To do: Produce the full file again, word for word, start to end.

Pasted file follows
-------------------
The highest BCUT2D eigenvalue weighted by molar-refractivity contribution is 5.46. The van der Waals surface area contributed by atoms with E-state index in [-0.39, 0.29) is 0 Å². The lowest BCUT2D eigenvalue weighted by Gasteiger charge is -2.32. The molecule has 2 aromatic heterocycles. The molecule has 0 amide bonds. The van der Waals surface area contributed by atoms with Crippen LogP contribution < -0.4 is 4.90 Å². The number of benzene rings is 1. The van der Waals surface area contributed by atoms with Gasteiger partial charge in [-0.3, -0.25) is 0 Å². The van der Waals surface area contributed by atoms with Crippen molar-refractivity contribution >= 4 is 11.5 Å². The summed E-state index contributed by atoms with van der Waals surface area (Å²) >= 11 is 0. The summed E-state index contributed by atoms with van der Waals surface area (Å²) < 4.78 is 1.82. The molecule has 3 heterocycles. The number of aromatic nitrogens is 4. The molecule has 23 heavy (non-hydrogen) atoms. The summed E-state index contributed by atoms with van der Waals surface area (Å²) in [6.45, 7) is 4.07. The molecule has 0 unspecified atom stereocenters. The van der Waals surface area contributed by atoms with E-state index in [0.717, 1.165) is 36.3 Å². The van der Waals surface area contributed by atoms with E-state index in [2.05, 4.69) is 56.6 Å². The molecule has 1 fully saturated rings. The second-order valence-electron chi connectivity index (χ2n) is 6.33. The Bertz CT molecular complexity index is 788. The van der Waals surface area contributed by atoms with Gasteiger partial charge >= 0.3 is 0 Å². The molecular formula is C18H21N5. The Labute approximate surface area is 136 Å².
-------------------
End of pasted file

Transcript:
The highest BCUT2D eigenvalue weighted by molar-refractivity contribution is 5.46. The van der Waals surface area contributed by atoms with E-state index in [-0.39, 0.29) is 0 Å². The lowest BCUT2D eigenvalue weighted by Gasteiger charge is -2.32. The molecule has 2 aromatic heterocycles. The molecule has 0 amide bonds. The van der Waals surface area contributed by atoms with Crippen LogP contribution < -0.4 is 4.90 Å². The number of benzene rings is 1. The van der Waals surface area contributed by atoms with Gasteiger partial charge in [-0.3, -0.25) is 0 Å². The van der Waals surface area contributed by atoms with Crippen molar-refractivity contribution >= 4 is 11.5 Å². The summed E-state index contributed by atoms with van der Waals surface area (Å²) >= 11 is 0. The summed E-state index contributed by atoms with van der Waals surface area (Å²) < 4.78 is 1.82. The molecule has 3 heterocycles. The number of aromatic nitrogens is 4. The molecule has 23 heavy (non-hydrogen) atoms. The summed E-state index contributed by atoms with van der Waals surface area (Å²) in [6.45, 7) is 4.07. The molecule has 0 unspecified atom stereocenters. The van der Waals surface area contributed by atoms with E-state index in [0.717, 1.165) is 36.3 Å². The van der Waals surface area contributed by atoms with E-state index in [2.05, 4.69) is 56.6 Å². The molecule has 1 fully saturated rings. The second-order valence-electron chi connectivity index (χ2n) is 6.33. The Bertz CT molecular complexity index is 788. The van der Waals surface area contributed by atoms with Gasteiger partial charge >= 0.3 is 0 Å². The molecular formula is C18H21N5. The Labute approximate surface area is 136 Å².